Friday, 25 August 2023

On Alhamazad the Wise


“Begin, be bold, and venture to be wise.”
― Horace

Alhamazad the Wise
The 2nd generation of the Circle of Eight would almost appear to be an afterthought. There is, honestly, very little written about them, especially its final two inductees. Jallarzi had the good fortune to be fleshed out in the City of Greyhawk Boxed Set. Warnes Starcoat had the good fortune to have participated in the quest for the Crook of Rao in WG6 The Isle of the Ape and is thus made mention of here and there (particularly because of his association with Jallarzi; if not for that happy happenstance, he too might have only warranted mere mention later, as well, I imagine). The most thorough missives about these new members – and the Circle, for that matter –, to my mind, is what was revealed about them in the Living Greyhawk Journal #0, and their bios in Return of the Eight, the 2nd addition adventure module that deals, however obliquely, with their introduction to that most august fraternity.
There is very little said about the final two inductees beyond those two forementioned sources.
Perhaps the least mentioned is Alhamazad the Wise.
So, who is Alhamazad the Wise? Well… he’s a wizard. And he’s wise.
Alhamazad the Wise, Wiz19: AL LN. Str 7, Dex 13, Con 10, Int 20, Wis 17, Cha 14
[LGJ#0 – 7]
Alhamazad became a member of the Circle in 585 CY and thus is one of the newest members of the Circle. A thin, elderly Baklunish man in plain robes and a simple turban, he looks like a poor wanderer during his frequent travels. He is in fact highly powerful as a mage, and has forged alliances with noble elementals and genies. His primary goals are the maintenance of modern Baklunish culture, society and power. [PGtG – 22]
Being Baklinish, we surmise that he’s from west of the Yatils, the least developed region of the setting, although, early on, that is not specifically said, if it is implied. That does make Alhamazad a bit of a mystery, doesn’t it?
Alhamazad is a thin, elderly Baklunish man in plain robes with a decorated beard and a bald head always covered by a simple turban. He often looks like a beggar or outcast, and he attracts little attention on the street. Even his magical items seem worn and mundane. He walks with a pronounced limp and uses a (magical) staff to support himself. True to his magical heritage, his is unfailingly polite and hospitable, with a strong regard for personal honor, family ties, proper conduct, civilized behavior and education. [Rot8 – 62]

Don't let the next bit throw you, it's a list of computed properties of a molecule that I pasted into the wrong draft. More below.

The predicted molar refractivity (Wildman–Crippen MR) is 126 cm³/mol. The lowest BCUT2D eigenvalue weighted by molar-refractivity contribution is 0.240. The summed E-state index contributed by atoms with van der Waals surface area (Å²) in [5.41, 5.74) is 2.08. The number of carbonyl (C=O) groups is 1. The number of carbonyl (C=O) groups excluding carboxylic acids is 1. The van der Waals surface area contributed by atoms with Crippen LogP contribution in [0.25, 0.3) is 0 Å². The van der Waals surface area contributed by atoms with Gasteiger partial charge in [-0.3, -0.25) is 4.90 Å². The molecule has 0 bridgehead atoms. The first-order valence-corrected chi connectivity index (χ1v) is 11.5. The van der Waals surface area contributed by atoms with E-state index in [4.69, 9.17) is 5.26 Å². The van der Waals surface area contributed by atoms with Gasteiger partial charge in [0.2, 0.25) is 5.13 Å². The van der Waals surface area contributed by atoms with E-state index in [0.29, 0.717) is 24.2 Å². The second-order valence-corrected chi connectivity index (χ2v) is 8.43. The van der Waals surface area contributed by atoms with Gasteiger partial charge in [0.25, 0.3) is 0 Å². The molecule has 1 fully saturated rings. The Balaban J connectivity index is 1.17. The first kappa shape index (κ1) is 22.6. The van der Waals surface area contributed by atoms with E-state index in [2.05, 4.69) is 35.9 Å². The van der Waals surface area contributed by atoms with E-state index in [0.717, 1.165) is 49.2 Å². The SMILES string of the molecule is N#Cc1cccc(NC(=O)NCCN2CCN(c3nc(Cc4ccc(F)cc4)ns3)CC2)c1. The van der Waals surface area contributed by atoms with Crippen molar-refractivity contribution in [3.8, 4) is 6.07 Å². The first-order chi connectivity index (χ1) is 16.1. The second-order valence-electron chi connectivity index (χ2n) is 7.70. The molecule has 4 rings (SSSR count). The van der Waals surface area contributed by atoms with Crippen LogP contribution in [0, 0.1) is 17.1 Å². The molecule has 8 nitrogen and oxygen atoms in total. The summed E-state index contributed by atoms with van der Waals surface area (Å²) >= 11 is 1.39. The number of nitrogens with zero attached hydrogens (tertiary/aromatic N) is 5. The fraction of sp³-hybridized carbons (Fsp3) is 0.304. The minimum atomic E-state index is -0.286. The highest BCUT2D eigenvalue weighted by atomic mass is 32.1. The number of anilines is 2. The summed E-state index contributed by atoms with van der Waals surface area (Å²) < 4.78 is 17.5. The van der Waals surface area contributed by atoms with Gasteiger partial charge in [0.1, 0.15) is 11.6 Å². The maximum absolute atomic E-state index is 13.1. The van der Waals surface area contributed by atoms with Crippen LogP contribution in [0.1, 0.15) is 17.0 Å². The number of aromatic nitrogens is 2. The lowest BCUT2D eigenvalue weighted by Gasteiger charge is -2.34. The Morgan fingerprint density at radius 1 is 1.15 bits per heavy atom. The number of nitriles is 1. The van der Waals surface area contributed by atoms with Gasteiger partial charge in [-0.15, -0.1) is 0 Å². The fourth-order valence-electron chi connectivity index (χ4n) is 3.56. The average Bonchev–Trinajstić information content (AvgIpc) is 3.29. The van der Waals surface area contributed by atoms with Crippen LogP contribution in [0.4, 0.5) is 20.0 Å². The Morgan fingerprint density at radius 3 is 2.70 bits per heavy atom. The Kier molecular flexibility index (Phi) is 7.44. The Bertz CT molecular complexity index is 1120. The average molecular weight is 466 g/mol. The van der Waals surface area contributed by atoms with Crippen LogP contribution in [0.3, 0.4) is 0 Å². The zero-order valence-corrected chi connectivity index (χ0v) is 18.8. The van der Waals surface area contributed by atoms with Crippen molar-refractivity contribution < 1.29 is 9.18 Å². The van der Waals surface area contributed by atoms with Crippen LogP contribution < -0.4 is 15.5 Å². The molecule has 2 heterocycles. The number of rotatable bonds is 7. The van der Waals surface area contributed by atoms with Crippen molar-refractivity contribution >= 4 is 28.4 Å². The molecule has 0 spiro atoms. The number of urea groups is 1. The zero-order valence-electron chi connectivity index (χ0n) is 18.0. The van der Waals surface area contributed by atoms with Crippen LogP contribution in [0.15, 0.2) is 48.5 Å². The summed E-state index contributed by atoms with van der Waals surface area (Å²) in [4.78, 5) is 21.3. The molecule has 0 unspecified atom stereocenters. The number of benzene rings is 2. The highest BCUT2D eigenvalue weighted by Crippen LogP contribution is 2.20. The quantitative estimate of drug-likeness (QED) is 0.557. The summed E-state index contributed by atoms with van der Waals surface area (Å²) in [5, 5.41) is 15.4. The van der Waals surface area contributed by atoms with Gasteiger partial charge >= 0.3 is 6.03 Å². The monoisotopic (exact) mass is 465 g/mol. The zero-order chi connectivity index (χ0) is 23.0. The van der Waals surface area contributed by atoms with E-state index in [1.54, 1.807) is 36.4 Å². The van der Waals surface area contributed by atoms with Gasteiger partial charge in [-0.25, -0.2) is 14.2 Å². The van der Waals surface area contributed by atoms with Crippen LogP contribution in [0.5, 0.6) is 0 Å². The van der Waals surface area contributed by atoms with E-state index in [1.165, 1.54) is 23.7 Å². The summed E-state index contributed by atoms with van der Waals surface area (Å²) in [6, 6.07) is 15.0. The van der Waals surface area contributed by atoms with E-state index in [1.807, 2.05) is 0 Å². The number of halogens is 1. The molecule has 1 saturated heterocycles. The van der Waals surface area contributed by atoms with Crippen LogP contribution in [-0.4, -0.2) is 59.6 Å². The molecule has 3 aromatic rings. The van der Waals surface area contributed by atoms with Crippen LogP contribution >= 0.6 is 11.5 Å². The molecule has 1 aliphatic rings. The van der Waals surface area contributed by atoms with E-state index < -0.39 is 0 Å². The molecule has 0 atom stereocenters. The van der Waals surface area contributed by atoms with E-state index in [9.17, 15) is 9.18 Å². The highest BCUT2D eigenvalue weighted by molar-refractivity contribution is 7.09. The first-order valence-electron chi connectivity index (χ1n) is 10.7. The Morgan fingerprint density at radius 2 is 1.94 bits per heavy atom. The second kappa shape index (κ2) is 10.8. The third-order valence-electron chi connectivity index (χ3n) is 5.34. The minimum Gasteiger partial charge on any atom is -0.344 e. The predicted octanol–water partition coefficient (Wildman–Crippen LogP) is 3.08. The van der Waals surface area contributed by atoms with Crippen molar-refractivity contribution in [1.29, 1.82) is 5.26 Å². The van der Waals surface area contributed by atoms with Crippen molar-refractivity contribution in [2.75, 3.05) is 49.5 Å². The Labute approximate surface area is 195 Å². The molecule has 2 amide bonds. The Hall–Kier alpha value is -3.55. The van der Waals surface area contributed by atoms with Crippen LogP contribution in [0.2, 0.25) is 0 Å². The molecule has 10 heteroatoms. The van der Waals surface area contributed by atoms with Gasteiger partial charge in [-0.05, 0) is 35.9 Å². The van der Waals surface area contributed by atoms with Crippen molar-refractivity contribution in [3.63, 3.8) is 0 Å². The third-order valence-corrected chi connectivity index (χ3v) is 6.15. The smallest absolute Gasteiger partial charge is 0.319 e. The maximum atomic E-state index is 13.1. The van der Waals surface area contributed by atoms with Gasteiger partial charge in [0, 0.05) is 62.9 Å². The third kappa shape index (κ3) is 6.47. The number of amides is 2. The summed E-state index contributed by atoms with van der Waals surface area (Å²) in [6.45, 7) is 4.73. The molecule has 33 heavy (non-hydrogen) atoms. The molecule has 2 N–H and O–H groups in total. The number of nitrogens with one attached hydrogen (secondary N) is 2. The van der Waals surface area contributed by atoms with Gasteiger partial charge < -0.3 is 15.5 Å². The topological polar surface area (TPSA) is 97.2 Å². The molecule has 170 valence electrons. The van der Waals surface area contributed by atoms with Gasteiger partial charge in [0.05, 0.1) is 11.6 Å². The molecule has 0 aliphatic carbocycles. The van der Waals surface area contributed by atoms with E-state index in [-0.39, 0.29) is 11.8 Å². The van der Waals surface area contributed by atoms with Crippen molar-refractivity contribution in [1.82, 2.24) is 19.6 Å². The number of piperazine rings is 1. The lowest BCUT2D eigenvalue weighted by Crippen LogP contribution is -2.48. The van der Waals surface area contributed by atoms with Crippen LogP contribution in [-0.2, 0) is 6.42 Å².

Being unfailingly polite and hospitable and honorable might be a cultural fa├žade, though.
He sometimes uses questionable means to achieve important ends. [Rot8 – 62]
Later, we are told that he is from Zeif.
He has no known dwelling, though he calls the city of Zeif home. He has been encountered throughout the Baklunish lands from the southern Dry Steppes to Blackmoor‘s ruins, and in the westernmost Flanaess. [Rot8 – 62]
Beyond being Baklunish and steeped in tradition and ritual – and perhaps a bit secretive and deceptive, as well – little light is shed on Alhamazad.
His turban is telling, however. We now apply an Arabic model to the Baklunish, even if that was hardly implied originally. In fact, originally, there was a fair bit of latitude given to what the Baklunish might be.

The Baklunish

Baklunish:
Golden-hued Skin Tines
The Baklunish people have golden-hued skin tones. Eye color is commonly gray-green or green, with gray uncommon and hazel rare. Hair color ranges from blue-black to dark brown. Ekbir, the Tiger Nomads, Ull, and Zeif typify the straight Baklunish strain.
[Dragon #55 – 17,18]
Their traditional dress does imply a middle eastern motif, truth be told.
Baklunish peoples are of two sorts. The northern branch favors bright patterns and gaudy colors. They wear gowns and robes, or else short breeks and flowing coats. The poorer folk even wear gaudy prints, although their garments are typically a one-piece coverall with whatever additional garb they can add. The southern branch likes parti-colors of a more pastel hue. Their dress is complex and full of many puffs and slashes when adorned for special events. They commonly wear rough hide and cloth when traveling or at war, with shields and banners showing clan colors. [WoGA – 14]
Indeed, except for references to the Relentless Horde (obviously alluding to Genghis Khan and his Mongol Horde (hardly Arabic, but decidedly Asiatic), little would recommend their being Arabic, or even Asiatic, at all.

Asiatic or not, what went on beyond the Yatils might shed light on Alhamazad and his origins.
The current state of affairs in the Flanaess is confused indeed. Humankind is fragmented into isolationist realms, indifferent nations, evil lands, and states striving for good. The Baklunish countries in the northwest are more powerful. [Folio – 8]
400s CY
The west is a largely humancentric world (according to the Folio); later on updated to make it a little more D&D inclusive.

Ekbir:
Demi-humans: Doubtful
Humanoids: Few
[Folio – 9]
[Population: 1,960,000—Human 96% (B), Halfling 2%, Elf 1%, Other 1% {LGG – 4}]

Ket:
Demi-humans: Few
Humanoids: Few
[Folio – 12]
[Population: 275,000—Human 96% (Bos), Dwarf 2% (hill 70%, mountain 30%), Halfling 1%, Other 1% {LGG – 66}]

Paynims: